A new bill, the Workplace Violence Prevention for Health Care and Social Service Workers Act, would require hospitals, nursing homes, rehab centers, mental health providers, and jails to develop a workplace safety plan to protect their workers from violence they experience at the hands of patients — a surprisingly common phenomenon. The bill would also require employers to record and investigate all complaints of violence, and prohibits retaliation against employees who call 911.

The bill, which is sponsored by Rep. Joe Courtney (D-CT), would turn into law current guidelines from the Occupational Safety and Health Administration at the Department of Labor. A hospital’s violence prevention plan could involve hiring more security guards, installing surveillance cameras, and training staff in how to respond to violent incidents.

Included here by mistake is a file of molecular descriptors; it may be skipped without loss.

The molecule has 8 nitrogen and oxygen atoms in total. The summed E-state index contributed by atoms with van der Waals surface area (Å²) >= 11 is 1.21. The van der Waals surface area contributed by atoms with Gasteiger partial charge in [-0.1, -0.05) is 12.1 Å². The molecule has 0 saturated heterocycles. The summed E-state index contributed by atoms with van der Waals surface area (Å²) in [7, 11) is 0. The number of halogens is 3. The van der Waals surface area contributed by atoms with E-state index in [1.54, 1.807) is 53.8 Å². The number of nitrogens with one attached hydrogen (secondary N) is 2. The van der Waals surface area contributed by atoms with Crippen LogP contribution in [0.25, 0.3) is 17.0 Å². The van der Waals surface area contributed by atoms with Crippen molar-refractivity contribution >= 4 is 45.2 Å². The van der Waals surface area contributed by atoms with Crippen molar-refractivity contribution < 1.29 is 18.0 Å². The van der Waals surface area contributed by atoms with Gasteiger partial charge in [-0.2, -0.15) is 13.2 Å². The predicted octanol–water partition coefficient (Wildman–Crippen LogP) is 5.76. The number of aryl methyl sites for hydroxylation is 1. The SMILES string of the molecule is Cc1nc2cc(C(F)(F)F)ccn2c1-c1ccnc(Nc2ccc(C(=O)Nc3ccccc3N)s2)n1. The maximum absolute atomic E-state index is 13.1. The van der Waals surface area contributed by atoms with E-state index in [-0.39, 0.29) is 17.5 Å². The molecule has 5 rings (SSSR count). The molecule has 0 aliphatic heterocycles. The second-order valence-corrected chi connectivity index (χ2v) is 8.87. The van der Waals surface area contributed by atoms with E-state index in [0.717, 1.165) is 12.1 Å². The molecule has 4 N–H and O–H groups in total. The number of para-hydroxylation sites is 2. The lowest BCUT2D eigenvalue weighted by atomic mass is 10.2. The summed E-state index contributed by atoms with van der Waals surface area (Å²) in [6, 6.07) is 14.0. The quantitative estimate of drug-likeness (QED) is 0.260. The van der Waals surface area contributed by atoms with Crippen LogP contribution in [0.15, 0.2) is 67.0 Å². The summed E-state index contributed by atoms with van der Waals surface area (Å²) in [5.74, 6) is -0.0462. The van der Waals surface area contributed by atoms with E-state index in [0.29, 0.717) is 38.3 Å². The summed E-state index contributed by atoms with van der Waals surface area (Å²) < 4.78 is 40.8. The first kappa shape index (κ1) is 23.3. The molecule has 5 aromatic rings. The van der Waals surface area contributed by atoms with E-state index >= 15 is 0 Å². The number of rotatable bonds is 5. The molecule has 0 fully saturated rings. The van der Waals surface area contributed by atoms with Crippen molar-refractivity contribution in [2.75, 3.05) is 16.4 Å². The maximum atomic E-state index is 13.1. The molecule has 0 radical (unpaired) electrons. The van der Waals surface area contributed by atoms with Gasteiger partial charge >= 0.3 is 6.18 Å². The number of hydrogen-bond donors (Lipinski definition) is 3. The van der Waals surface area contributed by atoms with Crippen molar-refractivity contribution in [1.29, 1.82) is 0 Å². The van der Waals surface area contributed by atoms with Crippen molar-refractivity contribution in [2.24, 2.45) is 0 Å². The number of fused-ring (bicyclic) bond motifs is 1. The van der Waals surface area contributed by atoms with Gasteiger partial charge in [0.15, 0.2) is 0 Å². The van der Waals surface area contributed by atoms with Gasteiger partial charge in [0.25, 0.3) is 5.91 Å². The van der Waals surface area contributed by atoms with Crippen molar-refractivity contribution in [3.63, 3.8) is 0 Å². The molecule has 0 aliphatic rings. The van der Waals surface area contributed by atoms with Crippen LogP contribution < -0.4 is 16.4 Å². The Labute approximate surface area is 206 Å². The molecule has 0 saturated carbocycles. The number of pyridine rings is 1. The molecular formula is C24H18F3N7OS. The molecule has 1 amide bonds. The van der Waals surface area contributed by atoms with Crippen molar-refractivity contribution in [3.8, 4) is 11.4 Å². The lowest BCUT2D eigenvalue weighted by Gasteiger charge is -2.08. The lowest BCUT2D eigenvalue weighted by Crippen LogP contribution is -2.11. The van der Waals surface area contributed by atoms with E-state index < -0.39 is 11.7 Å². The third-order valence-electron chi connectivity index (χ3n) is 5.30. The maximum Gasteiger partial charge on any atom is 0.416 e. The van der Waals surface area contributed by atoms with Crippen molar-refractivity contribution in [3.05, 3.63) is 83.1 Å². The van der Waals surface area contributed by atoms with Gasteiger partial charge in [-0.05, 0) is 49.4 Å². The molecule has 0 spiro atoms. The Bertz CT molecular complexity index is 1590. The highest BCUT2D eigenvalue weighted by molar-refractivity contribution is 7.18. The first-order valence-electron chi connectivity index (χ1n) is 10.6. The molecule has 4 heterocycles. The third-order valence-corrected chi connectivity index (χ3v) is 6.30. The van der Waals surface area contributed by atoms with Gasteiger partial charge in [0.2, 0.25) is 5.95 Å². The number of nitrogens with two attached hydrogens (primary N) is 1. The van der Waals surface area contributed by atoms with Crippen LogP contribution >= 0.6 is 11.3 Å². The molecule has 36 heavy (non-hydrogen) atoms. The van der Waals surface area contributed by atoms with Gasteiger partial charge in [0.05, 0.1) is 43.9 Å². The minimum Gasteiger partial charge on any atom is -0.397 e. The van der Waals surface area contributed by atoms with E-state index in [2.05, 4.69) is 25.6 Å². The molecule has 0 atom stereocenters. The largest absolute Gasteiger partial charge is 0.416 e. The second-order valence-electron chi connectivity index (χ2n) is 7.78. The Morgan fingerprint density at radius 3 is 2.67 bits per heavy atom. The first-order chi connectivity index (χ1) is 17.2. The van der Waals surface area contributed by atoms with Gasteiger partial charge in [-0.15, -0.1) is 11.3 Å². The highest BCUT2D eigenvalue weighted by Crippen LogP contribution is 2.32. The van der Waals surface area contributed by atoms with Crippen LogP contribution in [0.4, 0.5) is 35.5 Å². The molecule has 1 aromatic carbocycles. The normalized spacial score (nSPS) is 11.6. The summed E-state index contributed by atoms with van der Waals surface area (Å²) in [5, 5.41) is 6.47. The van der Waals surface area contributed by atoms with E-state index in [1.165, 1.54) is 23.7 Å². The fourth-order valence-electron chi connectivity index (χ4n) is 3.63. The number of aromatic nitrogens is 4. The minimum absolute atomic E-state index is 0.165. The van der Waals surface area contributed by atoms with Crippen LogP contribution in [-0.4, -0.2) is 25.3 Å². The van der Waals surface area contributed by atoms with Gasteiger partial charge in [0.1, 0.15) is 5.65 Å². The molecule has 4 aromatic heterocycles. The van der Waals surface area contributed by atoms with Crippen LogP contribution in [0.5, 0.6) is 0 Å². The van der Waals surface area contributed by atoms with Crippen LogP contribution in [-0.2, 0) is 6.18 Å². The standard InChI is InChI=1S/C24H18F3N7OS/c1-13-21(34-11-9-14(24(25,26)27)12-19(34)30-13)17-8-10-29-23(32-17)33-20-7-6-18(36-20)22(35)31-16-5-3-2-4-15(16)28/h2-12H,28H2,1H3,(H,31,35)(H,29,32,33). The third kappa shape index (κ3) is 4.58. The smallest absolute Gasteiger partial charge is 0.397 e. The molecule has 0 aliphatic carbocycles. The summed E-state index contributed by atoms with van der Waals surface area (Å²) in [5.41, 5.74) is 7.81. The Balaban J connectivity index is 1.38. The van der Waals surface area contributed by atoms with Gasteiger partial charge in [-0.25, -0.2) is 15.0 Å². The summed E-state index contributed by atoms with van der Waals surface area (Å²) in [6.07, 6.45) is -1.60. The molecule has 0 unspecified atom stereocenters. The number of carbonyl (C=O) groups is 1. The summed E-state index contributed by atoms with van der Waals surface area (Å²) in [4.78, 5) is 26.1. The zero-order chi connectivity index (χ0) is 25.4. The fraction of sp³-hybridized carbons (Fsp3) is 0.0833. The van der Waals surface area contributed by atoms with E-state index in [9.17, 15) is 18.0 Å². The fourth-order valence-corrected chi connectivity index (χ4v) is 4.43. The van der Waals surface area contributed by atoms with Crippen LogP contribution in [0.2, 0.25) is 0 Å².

The rule covers all employees, whether hired directly by a hospital or employed as subcontractors.

“We expect health care and social service employees to care for us in our times of need, but we know that each year, these men and women are faced with rising rates of violence, often from patients and their families,” said Courtney. “This legislation compels OSHA to do what employees, safety experts, and Members of Congress have been calling for years – create an enforceable standard to ensure that employers are taking these risks seriously, and creating safe workplaces that their employees deserve.”  

“Workplace violence against health care and social service workers continues to affect those who dedicate their lives to caring for others,” said Bobby Scott (VA-03), Ranking Member of the Committee on Education and the Workforce. “This bill helps address this growing problem by requiring the Occupational Safety and Health Administration to set an enforceable standard that will protect workers from preventable acts of workplace violence. I am grateful to Rep. Courtney for his leadership on this bill and will work to give this legislation the urgent attention that it deserves.”